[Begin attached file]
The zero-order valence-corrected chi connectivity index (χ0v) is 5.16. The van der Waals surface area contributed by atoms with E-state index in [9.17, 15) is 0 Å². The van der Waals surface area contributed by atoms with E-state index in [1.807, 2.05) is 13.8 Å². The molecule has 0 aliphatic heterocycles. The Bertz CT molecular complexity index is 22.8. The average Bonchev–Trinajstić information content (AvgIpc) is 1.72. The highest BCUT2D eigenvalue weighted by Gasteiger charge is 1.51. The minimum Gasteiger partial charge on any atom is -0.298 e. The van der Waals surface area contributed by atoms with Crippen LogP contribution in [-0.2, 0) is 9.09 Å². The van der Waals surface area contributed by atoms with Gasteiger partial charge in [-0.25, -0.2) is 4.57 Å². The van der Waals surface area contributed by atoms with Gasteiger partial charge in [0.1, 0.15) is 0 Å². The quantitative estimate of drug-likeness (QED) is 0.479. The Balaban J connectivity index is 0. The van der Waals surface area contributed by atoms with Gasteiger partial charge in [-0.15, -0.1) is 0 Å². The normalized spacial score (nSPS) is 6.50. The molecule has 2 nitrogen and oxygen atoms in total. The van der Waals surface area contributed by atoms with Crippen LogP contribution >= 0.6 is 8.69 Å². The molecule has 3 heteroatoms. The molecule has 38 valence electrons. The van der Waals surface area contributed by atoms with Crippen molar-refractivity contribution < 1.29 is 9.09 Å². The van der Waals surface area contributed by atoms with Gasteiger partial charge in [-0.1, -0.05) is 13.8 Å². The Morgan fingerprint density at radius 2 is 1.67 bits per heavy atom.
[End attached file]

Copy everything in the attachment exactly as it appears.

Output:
The zero-order valence-corrected chi connectivity index (χ0v) is 5.16. The van der Waals surface area contributed by atoms with E-state index in [9.17, 15) is 0 Å². The van der Waals surface area contributed by atoms with E-state index in [1.807, 2.05) is 13.8 Å². The molecule has 0 aliphatic heterocycles. The Bertz CT molecular complexity index is 22.8. The average Bonchev–Trinajstić information content (AvgIpc) is 1.72. The highest BCUT2D eigenvalue weighted by Gasteiger charge is 1.51. The minimum Gasteiger partial charge on any atom is -0.298 e. The van der Waals surface area contributed by atoms with Crippen LogP contribution in [-0.2, 0) is 9.09 Å². The van der Waals surface area contributed by atoms with Gasteiger partial charge in [-0.25, -0.2) is 4.57 Å². The van der Waals surface area contributed by atoms with Gasteiger partial charge in [0.1, 0.15) is 0 Å². The quantitative estimate of drug-likeness (QED) is 0.479. The Balaban J connectivity index is 0. The van der Waals surface area contributed by atoms with Gasteiger partial charge in [-0.15, -0.1) is 0 Å². The normalized spacial score (nSPS) is 6.50. The molecule has 2 nitrogen and oxygen atoms in total. The van der Waals surface area contributed by atoms with Crippen LogP contribution >= 0.6 is 8.69 Å². The molecule has 3 heteroatoms. The molecule has 38 valence electrons. The van der Waals surface area contributed by atoms with Crippen molar-refractivity contribution < 1.29 is 9.09 Å². The van der Waals surface area contributed by atoms with Gasteiger partial charge in [-0.1, -0.05) is 13.8 Å². The Morgan fingerprint density at radius 2 is 1.67 bits per heavy atom.